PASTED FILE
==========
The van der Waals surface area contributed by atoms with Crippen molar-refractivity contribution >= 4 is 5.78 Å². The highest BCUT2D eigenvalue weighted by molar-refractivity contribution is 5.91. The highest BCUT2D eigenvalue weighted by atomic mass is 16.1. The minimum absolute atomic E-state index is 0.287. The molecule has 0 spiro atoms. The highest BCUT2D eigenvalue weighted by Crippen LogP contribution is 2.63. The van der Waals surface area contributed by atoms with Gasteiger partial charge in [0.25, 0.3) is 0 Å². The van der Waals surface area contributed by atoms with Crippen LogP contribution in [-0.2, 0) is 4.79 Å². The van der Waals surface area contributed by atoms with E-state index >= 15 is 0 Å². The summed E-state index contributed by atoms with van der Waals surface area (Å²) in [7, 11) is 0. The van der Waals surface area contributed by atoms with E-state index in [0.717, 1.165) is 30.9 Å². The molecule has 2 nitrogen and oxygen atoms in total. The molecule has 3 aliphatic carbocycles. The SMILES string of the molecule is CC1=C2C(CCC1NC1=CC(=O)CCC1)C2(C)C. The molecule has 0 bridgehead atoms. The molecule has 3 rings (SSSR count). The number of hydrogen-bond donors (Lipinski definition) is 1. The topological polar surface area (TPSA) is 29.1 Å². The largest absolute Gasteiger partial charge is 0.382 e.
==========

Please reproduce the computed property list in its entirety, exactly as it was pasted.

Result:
The van der Waals surface area contributed by atoms with Crippen molar-refractivity contribution >= 4 is 5.78 Å². The highest BCUT2D eigenvalue weighted by molar-refractivity contribution is 5.91. The highest BCUT2D eigenvalue weighted by atomic mass is 16.1. The minimum absolute atomic E-state index is 0.287. The molecule has 0 spiro atoms. The highest BCUT2D eigenvalue weighted by Crippen LogP contribution is 2.63. The van der Waals surface area contributed by atoms with Gasteiger partial charge in [0.25, 0.3) is 0 Å². The van der Waals surface area contributed by atoms with Crippen LogP contribution in [-0.2, 0) is 4.79 Å². The van der Waals surface area contributed by atoms with E-state index >= 15 is 0 Å². The summed E-state index contributed by atoms with van der Waals surface area (Å²) in [7, 11) is 0. The van der Waals surface area contributed by atoms with E-state index in [0.717, 1.165) is 30.9 Å². The molecule has 2 nitrogen and oxygen atoms in total. The molecule has 3 aliphatic carbocycles. The SMILES string of the molecule is CC1=C2C(CCC1NC1=CC(=O)CCC1)C2(C)C. The molecule has 0 bridgehead atoms. The molecule has 3 rings (SSSR count). The number of hydrogen-bond donors (Lipinski definition) is 1. The topological polar surface area (TPSA) is 29.1 Å². The largest absolute Gasteiger partial charge is 0.382 e.